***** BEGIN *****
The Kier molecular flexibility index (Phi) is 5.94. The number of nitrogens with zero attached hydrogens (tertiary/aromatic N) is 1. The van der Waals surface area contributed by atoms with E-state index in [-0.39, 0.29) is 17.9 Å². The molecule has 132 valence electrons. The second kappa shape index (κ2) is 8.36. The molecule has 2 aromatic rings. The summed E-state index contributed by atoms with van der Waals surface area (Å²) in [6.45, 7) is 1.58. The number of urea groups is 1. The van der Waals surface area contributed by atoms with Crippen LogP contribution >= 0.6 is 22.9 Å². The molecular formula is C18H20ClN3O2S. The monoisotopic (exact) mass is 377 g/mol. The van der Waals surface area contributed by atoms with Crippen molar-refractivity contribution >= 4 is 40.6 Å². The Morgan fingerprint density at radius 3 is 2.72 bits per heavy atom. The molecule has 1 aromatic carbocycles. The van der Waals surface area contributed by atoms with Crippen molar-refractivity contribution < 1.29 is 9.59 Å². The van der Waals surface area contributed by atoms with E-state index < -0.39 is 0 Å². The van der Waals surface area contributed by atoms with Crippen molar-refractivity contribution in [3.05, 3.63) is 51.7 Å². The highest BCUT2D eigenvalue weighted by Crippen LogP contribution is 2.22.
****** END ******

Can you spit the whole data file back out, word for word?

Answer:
The Kier molecular flexibility index (Phi) is 5.94. The number of nitrogens with zero attached hydrogens (tertiary/aromatic N) is 1. The van der Waals surface area contributed by atoms with E-state index in [-0.39, 0.29) is 17.9 Å². The molecule has 132 valence electrons. The second kappa shape index (κ2) is 8.36. The molecule has 2 aromatic rings. The summed E-state index contributed by atoms with van der Waals surface area (Å²) in [6.45, 7) is 1.58. The number of urea groups is 1. The van der Waals surface area contributed by atoms with Crippen LogP contribution >= 0.6 is 22.9 Å². The molecular formula is C18H20ClN3O2S. The monoisotopic (exact) mass is 377 g/mol. The van der Waals surface area contributed by atoms with Crippen molar-refractivity contribution >= 4 is 40.6 Å². The Morgan fingerprint density at radius 3 is 2.72 bits per heavy atom. The molecule has 1 aromatic carbocycles. The van der Waals surface area contributed by atoms with Crippen molar-refractivity contribution < 1.29 is 9.59 Å². The van der Waals surface area contributed by atoms with E-state index < -0.39 is 0 Å². The van der Waals surface area contributed by atoms with Crippen molar-refractivity contribution in [3.05, 3.63) is 51.7 Å². The highest BCUT2D eigenvalue weighted by Crippen LogP contribution is 2.22.